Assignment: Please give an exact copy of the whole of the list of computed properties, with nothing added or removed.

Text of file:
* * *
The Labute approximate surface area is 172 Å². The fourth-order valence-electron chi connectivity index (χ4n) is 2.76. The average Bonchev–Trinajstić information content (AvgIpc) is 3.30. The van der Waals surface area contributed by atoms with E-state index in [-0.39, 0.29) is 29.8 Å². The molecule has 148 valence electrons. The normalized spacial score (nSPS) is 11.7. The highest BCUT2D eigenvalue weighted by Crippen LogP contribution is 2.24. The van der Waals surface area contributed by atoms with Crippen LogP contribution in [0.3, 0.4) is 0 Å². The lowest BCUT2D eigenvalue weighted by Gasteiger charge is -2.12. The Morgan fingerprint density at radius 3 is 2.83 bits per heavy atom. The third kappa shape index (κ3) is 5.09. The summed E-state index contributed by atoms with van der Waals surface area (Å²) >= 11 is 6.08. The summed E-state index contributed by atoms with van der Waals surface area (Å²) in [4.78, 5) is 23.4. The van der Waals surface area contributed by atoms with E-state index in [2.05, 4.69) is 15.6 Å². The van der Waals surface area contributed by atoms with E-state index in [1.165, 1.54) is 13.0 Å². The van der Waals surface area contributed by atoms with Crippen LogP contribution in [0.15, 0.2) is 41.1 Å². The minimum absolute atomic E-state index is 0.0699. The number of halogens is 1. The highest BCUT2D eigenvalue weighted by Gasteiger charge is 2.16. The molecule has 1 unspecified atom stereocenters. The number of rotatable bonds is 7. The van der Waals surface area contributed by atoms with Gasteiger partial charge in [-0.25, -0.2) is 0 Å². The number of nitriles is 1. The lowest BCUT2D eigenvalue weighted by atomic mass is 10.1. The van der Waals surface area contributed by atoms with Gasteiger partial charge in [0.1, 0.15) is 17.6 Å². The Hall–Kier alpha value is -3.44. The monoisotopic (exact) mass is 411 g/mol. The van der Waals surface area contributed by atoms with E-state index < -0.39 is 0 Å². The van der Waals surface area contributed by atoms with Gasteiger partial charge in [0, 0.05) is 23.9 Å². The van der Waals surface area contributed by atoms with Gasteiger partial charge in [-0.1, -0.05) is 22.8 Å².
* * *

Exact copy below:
The Labute approximate surface area is 172 Å². The fourth-order valence-electron chi connectivity index (χ4n) is 2.76. The average Bonchev–Trinajstić information content (AvgIpc) is 3.30. The van der Waals surface area contributed by atoms with E-state index in [-0.39, 0.29) is 29.8 Å². The molecule has 148 valence electrons. The normalized spacial score (nSPS) is 11.7. The highest BCUT2D eigenvalue weighted by Crippen LogP contribution is 2.24. The van der Waals surface area contributed by atoms with Crippen LogP contribution in [0.3, 0.4) is 0 Å². The lowest BCUT2D eigenvalue weighted by Gasteiger charge is -2.12. The Morgan fingerprint density at radius 3 is 2.83 bits per heavy atom. The third kappa shape index (κ3) is 5.09. The summed E-state index contributed by atoms with van der Waals surface area (Å²) >= 11 is 6.08. The summed E-state index contributed by atoms with van der Waals surface area (Å²) in [4.78, 5) is 23.4. The van der Waals surface area contributed by atoms with E-state index in [2.05, 4.69) is 15.6 Å². The van der Waals surface area contributed by atoms with E-state index in [1.165, 1.54) is 13.0 Å². The van der Waals surface area contributed by atoms with Crippen LogP contribution in [0.15, 0.2) is 41.1 Å². The minimum absolute atomic E-state index is 0.0699. The number of halogens is 1. The highest BCUT2D eigenvalue weighted by Gasteiger charge is 2.16. The molecule has 1 unspecified atom stereocenters. The number of rotatable bonds is 7. The van der Waals surface area contributed by atoms with Gasteiger partial charge in [-0.25, -0.2) is 0 Å². The number of nitriles is 1. The lowest BCUT2D eigenvalue weighted by atomic mass is 10.1. The van der Waals surface area contributed by atoms with Gasteiger partial charge in [0.1, 0.15) is 17.6 Å². The Hall–Kier alpha value is -3.44. The monoisotopic (exact) mass is 411 g/mol. The van der Waals surface area contributed by atoms with E-state index < -0.39 is 0 Å². The van der Waals surface area contributed by atoms with Gasteiger partial charge in [0, 0.05) is 23.9 Å². The van der Waals surface area contributed by atoms with Gasteiger partial charge in [-0.1, -0.05) is 22.8 Å².